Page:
The Middle Ages of Europe were governed by a system which is referred to
as feudalist. The people of this system flow together well; society in these
times require noble people to set the example for the younger. The ranks of the
noble include counts, lords, knights, kings,queens,etc. These noblemen can be
compared to as dueling politicians; they watch over their communities, keeping
everything orderly, and they fend off any attackers trying to besiege land. The
peace keeper of the society is the knight. The knight has been appointed the
position of knight by a king because his traits and characteristic best fit the
standards of a good warrior and protector of the civilization. A knight is
truthful, honest, capable, educated, physically fit, noble, sincere, and
subservient to the king.
In “Arthurian Romances” the knight has a duty to protect his country.
When he approaches a situation he does not attack the other party until he has
warned them. His place in the feudalist system involves other workers (vassals)
to do his bidding. They suit him up in his armor and ready his horse and
weapons. The knight in the first story is named Erec, son of the King Lac. He
marries a girl named Enide, who is at his side throughout the story. Together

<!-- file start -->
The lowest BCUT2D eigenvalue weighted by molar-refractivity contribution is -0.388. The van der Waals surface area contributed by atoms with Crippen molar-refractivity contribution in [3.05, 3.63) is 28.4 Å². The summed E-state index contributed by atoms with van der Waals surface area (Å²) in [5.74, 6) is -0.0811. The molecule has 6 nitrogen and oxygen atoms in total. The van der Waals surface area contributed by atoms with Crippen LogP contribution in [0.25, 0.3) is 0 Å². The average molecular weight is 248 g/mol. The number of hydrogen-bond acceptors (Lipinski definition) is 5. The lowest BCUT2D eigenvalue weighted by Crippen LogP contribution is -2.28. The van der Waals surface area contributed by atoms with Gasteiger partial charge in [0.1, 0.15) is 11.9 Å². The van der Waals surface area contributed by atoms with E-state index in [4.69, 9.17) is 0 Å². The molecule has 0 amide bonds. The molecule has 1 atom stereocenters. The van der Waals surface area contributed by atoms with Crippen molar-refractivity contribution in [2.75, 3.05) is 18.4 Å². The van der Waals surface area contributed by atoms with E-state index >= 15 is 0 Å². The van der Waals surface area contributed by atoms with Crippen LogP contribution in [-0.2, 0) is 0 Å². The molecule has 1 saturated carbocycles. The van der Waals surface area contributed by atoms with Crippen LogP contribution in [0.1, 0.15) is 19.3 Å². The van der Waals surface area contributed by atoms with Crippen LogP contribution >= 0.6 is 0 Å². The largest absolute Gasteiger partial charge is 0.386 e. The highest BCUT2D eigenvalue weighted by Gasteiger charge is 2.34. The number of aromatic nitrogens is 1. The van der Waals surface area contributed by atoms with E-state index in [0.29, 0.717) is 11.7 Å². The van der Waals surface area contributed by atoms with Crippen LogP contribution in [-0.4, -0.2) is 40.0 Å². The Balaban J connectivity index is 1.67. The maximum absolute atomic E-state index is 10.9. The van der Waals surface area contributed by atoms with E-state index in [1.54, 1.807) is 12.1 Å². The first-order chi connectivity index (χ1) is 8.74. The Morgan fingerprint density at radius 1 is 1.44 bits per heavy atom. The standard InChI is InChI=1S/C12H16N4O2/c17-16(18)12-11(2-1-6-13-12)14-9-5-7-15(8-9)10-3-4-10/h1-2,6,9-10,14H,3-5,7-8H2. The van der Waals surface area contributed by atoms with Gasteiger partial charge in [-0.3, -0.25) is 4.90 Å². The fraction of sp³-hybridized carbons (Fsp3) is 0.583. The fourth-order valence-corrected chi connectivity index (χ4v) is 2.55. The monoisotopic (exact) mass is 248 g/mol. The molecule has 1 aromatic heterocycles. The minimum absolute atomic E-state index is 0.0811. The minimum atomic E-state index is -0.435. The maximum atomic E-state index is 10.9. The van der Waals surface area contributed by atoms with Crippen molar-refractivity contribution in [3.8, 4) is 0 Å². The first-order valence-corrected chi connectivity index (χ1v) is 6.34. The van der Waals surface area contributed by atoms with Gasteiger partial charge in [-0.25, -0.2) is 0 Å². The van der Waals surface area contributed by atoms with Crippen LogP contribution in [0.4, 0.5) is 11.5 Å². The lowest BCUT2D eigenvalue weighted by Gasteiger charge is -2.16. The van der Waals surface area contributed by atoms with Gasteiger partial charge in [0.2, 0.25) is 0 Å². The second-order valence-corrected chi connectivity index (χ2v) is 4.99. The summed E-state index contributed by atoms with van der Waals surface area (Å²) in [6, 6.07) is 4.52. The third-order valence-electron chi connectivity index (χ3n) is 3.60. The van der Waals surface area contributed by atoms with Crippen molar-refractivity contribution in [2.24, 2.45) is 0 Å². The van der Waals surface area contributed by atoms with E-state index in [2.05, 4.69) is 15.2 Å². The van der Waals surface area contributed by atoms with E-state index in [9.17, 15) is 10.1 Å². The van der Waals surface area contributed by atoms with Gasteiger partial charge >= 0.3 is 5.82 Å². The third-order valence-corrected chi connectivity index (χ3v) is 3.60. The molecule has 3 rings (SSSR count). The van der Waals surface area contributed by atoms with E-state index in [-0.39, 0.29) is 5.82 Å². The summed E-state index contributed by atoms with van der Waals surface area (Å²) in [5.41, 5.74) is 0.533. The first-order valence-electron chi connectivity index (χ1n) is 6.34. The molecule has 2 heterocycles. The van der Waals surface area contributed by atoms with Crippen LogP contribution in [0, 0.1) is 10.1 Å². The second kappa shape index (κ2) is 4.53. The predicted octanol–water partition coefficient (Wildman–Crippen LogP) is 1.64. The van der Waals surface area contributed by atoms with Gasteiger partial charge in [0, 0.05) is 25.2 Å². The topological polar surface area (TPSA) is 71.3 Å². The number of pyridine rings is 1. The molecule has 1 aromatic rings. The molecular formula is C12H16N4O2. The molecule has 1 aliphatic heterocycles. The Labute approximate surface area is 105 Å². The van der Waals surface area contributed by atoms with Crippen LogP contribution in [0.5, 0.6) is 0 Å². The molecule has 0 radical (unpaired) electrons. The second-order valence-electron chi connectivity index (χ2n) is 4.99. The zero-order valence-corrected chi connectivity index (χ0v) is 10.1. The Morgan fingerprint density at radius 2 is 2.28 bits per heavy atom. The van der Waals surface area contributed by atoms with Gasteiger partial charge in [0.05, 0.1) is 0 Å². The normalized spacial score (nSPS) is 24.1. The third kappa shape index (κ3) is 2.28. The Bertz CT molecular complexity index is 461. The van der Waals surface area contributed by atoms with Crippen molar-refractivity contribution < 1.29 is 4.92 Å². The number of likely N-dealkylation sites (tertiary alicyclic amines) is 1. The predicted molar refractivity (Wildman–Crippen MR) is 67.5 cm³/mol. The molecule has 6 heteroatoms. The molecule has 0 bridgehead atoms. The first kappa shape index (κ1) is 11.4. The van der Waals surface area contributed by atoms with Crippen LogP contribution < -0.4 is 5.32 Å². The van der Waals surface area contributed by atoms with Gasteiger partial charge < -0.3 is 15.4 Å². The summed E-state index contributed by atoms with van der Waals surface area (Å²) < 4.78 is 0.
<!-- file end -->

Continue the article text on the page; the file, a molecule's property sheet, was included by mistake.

they adventure through the countryside and Erec fights his battles as they go on.
The knight will give up on nothing ever, it is his duty to serve his King and
God to the best of his ability. “Sire, I have no wound from which I am
suffering so much that I want to interrupt my journey. No one could detain me;
tomorrow- I shall tarry no more- I want to leave in the morning, when I see the
day is dawning.” (1) He is extremely fair when dealing with other knights, that
is he doesn't take cheap shots or kill the other off; he is polite and courteous.
To his wife he has total respect and love to give, but he isn't hesitant when
telling her to stay put. The story puts the knight in a high class because he
is extremely helpful to the community.
(1) Chretien De Troyes, Arthurian Romances, Trans. William W. Kibler
(New York: Penguin Books, 1991) p. 89
The knight prays...